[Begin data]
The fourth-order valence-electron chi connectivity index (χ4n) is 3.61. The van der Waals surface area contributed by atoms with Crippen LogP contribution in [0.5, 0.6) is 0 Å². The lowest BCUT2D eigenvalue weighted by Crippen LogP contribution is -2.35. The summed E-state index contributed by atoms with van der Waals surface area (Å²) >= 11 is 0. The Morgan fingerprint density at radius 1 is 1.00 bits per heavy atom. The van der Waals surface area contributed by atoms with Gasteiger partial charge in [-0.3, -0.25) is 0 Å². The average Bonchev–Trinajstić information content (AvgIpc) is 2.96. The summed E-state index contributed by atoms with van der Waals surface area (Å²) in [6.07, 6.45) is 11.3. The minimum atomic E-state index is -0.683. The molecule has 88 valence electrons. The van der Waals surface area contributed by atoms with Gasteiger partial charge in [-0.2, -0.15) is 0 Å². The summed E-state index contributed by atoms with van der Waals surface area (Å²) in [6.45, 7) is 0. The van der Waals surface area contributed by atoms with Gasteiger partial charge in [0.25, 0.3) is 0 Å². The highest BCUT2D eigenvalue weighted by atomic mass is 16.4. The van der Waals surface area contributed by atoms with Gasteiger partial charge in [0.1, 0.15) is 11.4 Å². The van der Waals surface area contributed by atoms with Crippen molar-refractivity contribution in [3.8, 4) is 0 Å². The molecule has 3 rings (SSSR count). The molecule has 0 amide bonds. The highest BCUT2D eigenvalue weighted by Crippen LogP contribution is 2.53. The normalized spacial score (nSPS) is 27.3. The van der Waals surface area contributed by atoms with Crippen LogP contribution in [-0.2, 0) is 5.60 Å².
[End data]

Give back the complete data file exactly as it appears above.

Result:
The fourth-order valence-electron chi connectivity index (χ4n) is 3.61. The van der Waals surface area contributed by atoms with Crippen LogP contribution in [0.5, 0.6) is 0 Å². The lowest BCUT2D eigenvalue weighted by Crippen LogP contribution is -2.35. The summed E-state index contributed by atoms with van der Waals surface area (Å²) >= 11 is 0. The Morgan fingerprint density at radius 1 is 1.00 bits per heavy atom. The van der Waals surface area contributed by atoms with Gasteiger partial charge in [-0.3, -0.25) is 0 Å². The average Bonchev–Trinajstić information content (AvgIpc) is 2.96. The summed E-state index contributed by atoms with van der Waals surface area (Å²) in [6.07, 6.45) is 11.3. The minimum atomic E-state index is -0.683. The molecule has 88 valence electrons. The van der Waals surface area contributed by atoms with Gasteiger partial charge in [-0.2, -0.15) is 0 Å². The summed E-state index contributed by atoms with van der Waals surface area (Å²) in [6.45, 7) is 0. The van der Waals surface area contributed by atoms with Gasteiger partial charge in [0.25, 0.3) is 0 Å². The highest BCUT2D eigenvalue weighted by atomic mass is 16.4. The van der Waals surface area contributed by atoms with Gasteiger partial charge in [0.1, 0.15) is 11.4 Å². The van der Waals surface area contributed by atoms with Crippen molar-refractivity contribution in [3.8, 4) is 0 Å². The molecule has 3 rings (SSSR count). The molecule has 0 amide bonds. The highest BCUT2D eigenvalue weighted by Crippen LogP contribution is 2.53. The normalized spacial score (nSPS) is 27.3. The van der Waals surface area contributed by atoms with Crippen LogP contribution in [-0.2, 0) is 5.60 Å².